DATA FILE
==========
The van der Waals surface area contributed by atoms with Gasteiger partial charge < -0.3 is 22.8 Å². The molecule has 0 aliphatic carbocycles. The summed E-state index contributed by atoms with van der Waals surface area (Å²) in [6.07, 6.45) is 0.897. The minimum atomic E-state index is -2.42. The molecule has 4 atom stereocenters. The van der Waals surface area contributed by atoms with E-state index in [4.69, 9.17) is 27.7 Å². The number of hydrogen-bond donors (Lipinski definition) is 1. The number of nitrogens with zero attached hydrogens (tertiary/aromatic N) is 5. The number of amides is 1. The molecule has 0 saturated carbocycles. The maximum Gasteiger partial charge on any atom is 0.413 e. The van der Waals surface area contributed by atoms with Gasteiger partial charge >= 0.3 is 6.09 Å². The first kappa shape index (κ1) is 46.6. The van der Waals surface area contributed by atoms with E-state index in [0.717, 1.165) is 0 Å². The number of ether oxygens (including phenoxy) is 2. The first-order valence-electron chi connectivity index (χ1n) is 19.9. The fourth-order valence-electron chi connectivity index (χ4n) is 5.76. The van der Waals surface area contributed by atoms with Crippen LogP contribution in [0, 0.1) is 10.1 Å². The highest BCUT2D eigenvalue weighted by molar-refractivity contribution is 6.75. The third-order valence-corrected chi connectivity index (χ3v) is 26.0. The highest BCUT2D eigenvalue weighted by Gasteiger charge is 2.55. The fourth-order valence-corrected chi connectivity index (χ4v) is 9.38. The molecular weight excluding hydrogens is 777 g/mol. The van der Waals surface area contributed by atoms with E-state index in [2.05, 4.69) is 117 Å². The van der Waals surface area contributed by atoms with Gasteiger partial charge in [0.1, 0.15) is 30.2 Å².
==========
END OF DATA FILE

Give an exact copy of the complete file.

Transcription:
The van der Waals surface area contributed by atoms with Gasteiger partial charge < -0.3 is 22.8 Å². The molecule has 0 aliphatic carbocycles. The summed E-state index contributed by atoms with van der Waals surface area (Å²) in [6.07, 6.45) is 0.897. The minimum atomic E-state index is -2.42. The molecule has 4 atom stereocenters. The van der Waals surface area contributed by atoms with E-state index in [4.69, 9.17) is 27.7 Å². The number of hydrogen-bond donors (Lipinski definition) is 1. The number of nitrogens with zero attached hydrogens (tertiary/aromatic N) is 5. The number of amides is 1. The molecule has 0 saturated carbocycles. The maximum Gasteiger partial charge on any atom is 0.413 e. The van der Waals surface area contributed by atoms with Gasteiger partial charge >= 0.3 is 6.09 Å². The first kappa shape index (κ1) is 46.6. The van der Waals surface area contributed by atoms with E-state index in [0.717, 1.165) is 0 Å². The number of ether oxygens (including phenoxy) is 2. The first-order valence-electron chi connectivity index (χ1n) is 19.9. The fourth-order valence-electron chi connectivity index (χ4n) is 5.76. The van der Waals surface area contributed by atoms with Crippen LogP contribution in [0, 0.1) is 10.1 Å². The highest BCUT2D eigenvalue weighted by molar-refractivity contribution is 6.75. The third-order valence-corrected chi connectivity index (χ3v) is 26.0. The highest BCUT2D eigenvalue weighted by Gasteiger charge is 2.55. The fourth-order valence-corrected chi connectivity index (χ4v) is 9.38. The molecular weight excluding hydrogens is 777 g/mol. The van der Waals surface area contributed by atoms with E-state index in [2.05, 4.69) is 117 Å². The van der Waals surface area contributed by atoms with Gasteiger partial charge in [0.1, 0.15) is 30.2 Å².